LAS VEGAS (KLAS) — As more lights come back on across Nevada and on the Las Vegas Strip, laid off hospitality workers are itching to get back to work.
A piece of legislation being discussed at the Nevada State Legislature, known as the “Right to Return” bill, would guarantee workers the chance to get their jobs back. And while everyone wants to see more Nevadans employed as we begin to come out on the other side of the coronavirus pandemic, not everyone thinks the bill is the best path forward.
“We don’t have jobs, we don’t have anything,” said Norma Flores, a laid off hospitality worker.
For two decades, Flores worked as a server at a local casino-resort in Southern Nevada. She was laid off one year ago, as COVID-19 concerns shut down Las Vegas. And ever since then, it has been tough to make ends meet.
“With the pandemic, no more tips, nothing, and it’s hard with the unemployment, they take time to give it to me,” Flores said.
As Nevada reopens, Flores wants to get back to work — and she hopes Senate Bill 386 can help. The “Right to Return” bill would make casinos, hotels, and tourism-related industries offer laid off worker their former jobs, or similar positions, before considering hiring other potential employees. But some do not agree with the legislation.
“It’s inappropriate,” said Republican State Senator Keith Pickard, who represents Clark County (District 20).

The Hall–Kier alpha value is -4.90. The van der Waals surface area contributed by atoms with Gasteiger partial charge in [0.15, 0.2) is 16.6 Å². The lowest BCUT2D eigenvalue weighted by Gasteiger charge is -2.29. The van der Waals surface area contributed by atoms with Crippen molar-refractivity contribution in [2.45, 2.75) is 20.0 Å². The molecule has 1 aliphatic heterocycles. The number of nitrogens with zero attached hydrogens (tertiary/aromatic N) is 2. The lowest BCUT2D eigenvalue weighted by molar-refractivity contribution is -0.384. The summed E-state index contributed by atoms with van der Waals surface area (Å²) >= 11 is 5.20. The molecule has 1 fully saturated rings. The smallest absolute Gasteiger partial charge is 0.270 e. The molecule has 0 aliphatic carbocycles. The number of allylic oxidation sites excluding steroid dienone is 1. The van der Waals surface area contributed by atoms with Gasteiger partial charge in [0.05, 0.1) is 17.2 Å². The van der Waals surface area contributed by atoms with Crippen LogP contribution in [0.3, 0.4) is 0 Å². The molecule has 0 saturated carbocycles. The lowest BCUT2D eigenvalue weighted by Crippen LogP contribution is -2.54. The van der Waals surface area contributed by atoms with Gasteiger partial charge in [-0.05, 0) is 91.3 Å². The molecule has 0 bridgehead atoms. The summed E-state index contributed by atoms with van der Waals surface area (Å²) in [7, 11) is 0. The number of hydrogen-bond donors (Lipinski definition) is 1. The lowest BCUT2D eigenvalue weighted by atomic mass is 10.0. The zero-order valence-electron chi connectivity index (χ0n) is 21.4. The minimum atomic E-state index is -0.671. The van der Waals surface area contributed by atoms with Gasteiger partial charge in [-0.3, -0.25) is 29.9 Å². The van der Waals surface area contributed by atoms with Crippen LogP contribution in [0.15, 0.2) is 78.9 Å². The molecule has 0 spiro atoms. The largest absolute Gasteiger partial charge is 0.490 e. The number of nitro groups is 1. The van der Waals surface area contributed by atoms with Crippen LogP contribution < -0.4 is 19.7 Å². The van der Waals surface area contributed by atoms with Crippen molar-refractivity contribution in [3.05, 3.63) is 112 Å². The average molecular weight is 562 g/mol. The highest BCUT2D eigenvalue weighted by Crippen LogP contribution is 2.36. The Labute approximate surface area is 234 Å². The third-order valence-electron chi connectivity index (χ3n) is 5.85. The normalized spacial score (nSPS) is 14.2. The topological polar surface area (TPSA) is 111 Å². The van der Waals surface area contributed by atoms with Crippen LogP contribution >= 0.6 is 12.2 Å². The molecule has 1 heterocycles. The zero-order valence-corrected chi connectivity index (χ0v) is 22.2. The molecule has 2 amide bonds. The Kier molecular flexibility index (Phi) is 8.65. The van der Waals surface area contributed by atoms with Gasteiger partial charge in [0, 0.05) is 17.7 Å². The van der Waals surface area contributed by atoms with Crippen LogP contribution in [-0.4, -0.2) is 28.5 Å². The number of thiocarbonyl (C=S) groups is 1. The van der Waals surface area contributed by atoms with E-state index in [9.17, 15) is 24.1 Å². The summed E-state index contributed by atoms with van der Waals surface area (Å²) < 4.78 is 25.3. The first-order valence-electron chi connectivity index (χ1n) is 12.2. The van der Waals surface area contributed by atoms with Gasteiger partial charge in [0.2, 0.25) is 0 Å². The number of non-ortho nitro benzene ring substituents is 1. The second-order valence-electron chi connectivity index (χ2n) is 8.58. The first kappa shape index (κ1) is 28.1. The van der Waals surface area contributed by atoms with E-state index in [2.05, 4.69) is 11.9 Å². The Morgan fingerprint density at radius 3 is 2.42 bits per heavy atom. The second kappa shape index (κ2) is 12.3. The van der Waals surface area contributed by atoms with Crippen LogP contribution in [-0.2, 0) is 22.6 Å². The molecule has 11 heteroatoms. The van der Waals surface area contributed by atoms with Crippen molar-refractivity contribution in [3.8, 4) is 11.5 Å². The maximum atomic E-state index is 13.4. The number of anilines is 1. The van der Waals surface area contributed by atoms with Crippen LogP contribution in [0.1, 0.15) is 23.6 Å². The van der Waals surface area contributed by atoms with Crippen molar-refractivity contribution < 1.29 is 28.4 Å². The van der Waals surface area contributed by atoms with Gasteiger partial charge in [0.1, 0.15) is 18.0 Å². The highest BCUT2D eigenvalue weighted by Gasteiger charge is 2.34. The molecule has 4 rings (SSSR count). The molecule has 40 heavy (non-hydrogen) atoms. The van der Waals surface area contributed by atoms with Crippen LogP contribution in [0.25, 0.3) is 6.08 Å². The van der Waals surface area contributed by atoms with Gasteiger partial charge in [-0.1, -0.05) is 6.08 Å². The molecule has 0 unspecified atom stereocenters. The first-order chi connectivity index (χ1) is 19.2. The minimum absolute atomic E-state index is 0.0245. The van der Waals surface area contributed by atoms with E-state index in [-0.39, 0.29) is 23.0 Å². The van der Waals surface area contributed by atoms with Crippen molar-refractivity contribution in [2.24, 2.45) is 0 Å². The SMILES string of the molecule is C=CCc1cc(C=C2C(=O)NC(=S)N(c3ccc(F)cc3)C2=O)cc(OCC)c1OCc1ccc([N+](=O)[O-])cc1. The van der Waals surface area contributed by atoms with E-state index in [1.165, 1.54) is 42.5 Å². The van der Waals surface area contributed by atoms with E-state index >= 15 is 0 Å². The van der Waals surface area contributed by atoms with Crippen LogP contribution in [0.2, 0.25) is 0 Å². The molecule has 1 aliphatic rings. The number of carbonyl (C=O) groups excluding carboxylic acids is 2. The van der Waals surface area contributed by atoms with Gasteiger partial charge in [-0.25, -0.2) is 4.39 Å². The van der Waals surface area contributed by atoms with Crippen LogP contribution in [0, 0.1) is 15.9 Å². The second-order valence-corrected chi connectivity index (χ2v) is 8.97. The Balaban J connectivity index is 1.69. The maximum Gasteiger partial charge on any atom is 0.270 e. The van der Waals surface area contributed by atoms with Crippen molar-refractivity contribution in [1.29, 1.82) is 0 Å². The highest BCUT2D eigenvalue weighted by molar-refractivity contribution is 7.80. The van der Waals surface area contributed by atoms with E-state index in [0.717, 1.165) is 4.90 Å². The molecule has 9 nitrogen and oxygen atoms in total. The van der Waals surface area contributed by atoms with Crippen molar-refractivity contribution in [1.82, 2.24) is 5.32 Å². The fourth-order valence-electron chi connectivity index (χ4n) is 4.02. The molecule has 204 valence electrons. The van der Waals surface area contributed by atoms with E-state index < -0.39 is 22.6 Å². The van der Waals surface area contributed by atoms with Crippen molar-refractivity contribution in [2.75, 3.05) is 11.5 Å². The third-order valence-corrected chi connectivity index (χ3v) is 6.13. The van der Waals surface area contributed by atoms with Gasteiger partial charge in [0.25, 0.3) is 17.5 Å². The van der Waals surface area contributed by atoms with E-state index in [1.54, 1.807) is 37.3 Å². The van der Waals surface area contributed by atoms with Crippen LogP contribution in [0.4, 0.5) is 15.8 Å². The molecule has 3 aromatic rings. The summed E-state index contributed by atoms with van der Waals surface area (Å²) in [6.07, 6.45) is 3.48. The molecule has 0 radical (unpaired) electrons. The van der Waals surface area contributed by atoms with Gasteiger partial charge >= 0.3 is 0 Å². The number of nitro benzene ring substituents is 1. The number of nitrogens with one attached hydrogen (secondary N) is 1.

Sen. Pickard says employees could falsely accuse resorts of not offering them jobs, and that could potentially lead to damaging lawsuits.
“We’re opening the door to litigation and it makes it very difficult for an employer to prove they didn’t do this,” Sen. Pickard said.
Democratic State Senate Majority Leader Nicole Cannizzaro, who represents Clark County (District 6), introduced Senate Bill 386. She acknowledges companies need protections. She says she and other lawmakers are working on fine-tuning the details of the bill.
“For bad actors who want to take advantage of that process, we obviously want to make sure there’s some enforcement mechanisms,” Sen. Cannizzaro said.
Some casino companies also oppose the bill, saying it would result in restrictive requirements. But the powerful Culinary Workers Union Local 226 has a message for employers.
“They have to realize the best thing for this community to move forward, is giving the right person their job back,” said Geoconda Arguello-Kline, Secretary-Treasurer for the Culinary Workers Union Local 226.
Flores hopes everyone will get on board.
“We deserve to come back to work,” Flores said.
Nevada lawmakers are working through the details of the bill right now. Next on the agenda is likely another committee hearing before any votes can take place. Stay with 8 News Now as we continue our coverage of the legislative session.